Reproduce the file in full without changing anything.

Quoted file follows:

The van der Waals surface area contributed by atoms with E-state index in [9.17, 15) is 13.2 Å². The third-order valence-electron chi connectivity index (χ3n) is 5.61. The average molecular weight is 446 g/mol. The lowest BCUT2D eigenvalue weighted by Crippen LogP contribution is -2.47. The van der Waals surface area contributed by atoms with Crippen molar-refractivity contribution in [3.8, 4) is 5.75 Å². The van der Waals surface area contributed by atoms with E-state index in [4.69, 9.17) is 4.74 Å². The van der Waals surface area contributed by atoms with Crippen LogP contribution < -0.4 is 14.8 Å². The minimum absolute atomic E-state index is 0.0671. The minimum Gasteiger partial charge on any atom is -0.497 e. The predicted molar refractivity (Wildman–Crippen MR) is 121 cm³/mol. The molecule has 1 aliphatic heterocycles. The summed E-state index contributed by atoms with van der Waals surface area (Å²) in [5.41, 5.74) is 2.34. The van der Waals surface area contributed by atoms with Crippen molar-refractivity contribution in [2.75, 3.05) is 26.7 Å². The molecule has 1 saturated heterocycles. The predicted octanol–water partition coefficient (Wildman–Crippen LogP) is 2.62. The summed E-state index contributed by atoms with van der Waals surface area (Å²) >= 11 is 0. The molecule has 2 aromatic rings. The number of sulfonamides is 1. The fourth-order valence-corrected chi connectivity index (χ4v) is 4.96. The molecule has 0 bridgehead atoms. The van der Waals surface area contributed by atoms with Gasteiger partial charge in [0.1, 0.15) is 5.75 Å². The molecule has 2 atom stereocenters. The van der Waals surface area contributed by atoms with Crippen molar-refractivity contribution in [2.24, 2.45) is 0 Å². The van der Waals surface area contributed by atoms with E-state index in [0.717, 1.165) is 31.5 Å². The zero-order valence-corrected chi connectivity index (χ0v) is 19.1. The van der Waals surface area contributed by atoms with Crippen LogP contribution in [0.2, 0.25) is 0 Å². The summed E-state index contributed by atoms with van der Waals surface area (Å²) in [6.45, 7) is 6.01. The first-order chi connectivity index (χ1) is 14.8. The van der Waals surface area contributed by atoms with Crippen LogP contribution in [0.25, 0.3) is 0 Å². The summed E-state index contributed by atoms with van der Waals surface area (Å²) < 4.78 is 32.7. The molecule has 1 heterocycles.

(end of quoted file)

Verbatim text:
The van der Waals surface area contributed by atoms with E-state index in [9.17, 15) is 13.2 Å². The third-order valence-electron chi connectivity index (χ3n) is 5.61. The average molecular weight is 446 g/mol. The lowest BCUT2D eigenvalue weighted by Crippen LogP contribution is -2.47. The van der Waals surface area contributed by atoms with Crippen molar-refractivity contribution in [3.8, 4) is 5.75 Å². The van der Waals surface area contributed by atoms with E-state index in [4.69, 9.17) is 4.74 Å². The van der Waals surface area contributed by atoms with Crippen LogP contribution < -0.4 is 14.8 Å². The minimum absolute atomic E-state index is 0.0671. The minimum Gasteiger partial charge on any atom is -0.497 e. The predicted molar refractivity (Wildman–Crippen MR) is 121 cm³/mol. The molecule has 1 aliphatic heterocycles. The summed E-state index contributed by atoms with van der Waals surface area (Å²) in [5.41, 5.74) is 2.34. The van der Waals surface area contributed by atoms with Crippen molar-refractivity contribution in [2.75, 3.05) is 26.7 Å². The molecule has 1 saturated heterocycles. The predicted octanol–water partition coefficient (Wildman–Crippen LogP) is 2.62. The summed E-state index contributed by atoms with van der Waals surface area (Å²) >= 11 is 0. The molecule has 2 aromatic rings. The number of sulfonamides is 1. The fourth-order valence-corrected chi connectivity index (χ4v) is 4.96. The molecule has 0 bridgehead atoms. The van der Waals surface area contributed by atoms with Gasteiger partial charge in [0.1, 0.15) is 5.75 Å². The molecule has 2 atom stereocenters. The van der Waals surface area contributed by atoms with Crippen molar-refractivity contribution in [2.24, 2.45) is 0 Å². The van der Waals surface area contributed by atoms with E-state index in [0.717, 1.165) is 31.5 Å². The zero-order valence-corrected chi connectivity index (χ0v) is 19.1. The van der Waals surface area contributed by atoms with Crippen LogP contribution in [0.2, 0.25) is 0 Å². The summed E-state index contributed by atoms with van der Waals surface area (Å²) in [6.45, 7) is 6.01. The first-order chi connectivity index (χ1) is 14.8. The van der Waals surface area contributed by atoms with Crippen LogP contribution in [0.25, 0.3) is 0 Å². The summed E-state index contributed by atoms with van der Waals surface area (Å²) < 4.78 is 32.7. The molecule has 1 heterocycles.